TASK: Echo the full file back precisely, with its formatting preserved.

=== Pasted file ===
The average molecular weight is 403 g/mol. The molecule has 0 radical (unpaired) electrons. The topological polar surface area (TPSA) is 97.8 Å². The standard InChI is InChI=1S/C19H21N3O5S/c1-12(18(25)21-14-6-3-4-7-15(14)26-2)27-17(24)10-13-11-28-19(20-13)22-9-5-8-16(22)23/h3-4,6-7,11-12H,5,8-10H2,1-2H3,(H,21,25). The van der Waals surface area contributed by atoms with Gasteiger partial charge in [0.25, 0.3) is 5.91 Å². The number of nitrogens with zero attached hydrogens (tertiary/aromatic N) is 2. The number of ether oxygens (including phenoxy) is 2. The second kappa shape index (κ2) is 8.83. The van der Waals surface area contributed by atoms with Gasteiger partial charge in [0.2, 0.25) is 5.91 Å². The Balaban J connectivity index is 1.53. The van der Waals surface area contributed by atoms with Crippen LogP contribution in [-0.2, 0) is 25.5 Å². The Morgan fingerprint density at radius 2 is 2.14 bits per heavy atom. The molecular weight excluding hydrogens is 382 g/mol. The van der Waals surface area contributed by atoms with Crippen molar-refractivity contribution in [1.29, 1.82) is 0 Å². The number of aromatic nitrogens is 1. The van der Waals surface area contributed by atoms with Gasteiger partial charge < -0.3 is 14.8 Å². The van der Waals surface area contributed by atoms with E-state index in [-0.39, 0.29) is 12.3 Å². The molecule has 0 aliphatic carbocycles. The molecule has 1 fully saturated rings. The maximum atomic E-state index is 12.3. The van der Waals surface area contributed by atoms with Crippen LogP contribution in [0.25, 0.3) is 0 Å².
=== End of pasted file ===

The average molecular weight is 403 g/mol. The molecule has 0 radical (unpaired) electrons. The topological polar surface area (TPSA) is 97.8 Å². The standard InChI is InChI=1S/C19H21N3O5S/c1-12(18(25)21-14-6-3-4-7-15(14)26-2)27-17(24)10-13-11-28-19(20-13)22-9-5-8-16(22)23/h3-4,6-7,11-12H,5,8-10H2,1-2H3,(H,21,25). The van der Waals surface area contributed by atoms with Gasteiger partial charge in [0.25, 0.3) is 5.91 Å². The number of nitrogens with zero attached hydrogens (tertiary/aromatic N) is 2. The number of ether oxygens (including phenoxy) is 2. The second kappa shape index (κ2) is 8.83. The van der Waals surface area contributed by atoms with Gasteiger partial charge in [0.2, 0.25) is 5.91 Å². The Balaban J connectivity index is 1.53. The van der Waals surface area contributed by atoms with Crippen LogP contribution in [-0.2, 0) is 25.5 Å². The Morgan fingerprint density at radius 2 is 2.14 bits per heavy atom. The molecular weight excluding hydrogens is 382 g/mol. The van der Waals surface area contributed by atoms with Crippen molar-refractivity contribution in [1.29, 1.82) is 0 Å². The number of aromatic nitrogens is 1. The van der Waals surface area contributed by atoms with Gasteiger partial charge < -0.3 is 14.8 Å². The van der Waals surface area contributed by atoms with E-state index in [-0.39, 0.29) is 12.3 Å². The molecule has 0 aliphatic carbocycles. The molecule has 1 fully saturated rings. The maximum atomic E-state index is 12.3. The van der Waals surface area contributed by atoms with Crippen LogP contribution in [0.25, 0.3) is 0 Å².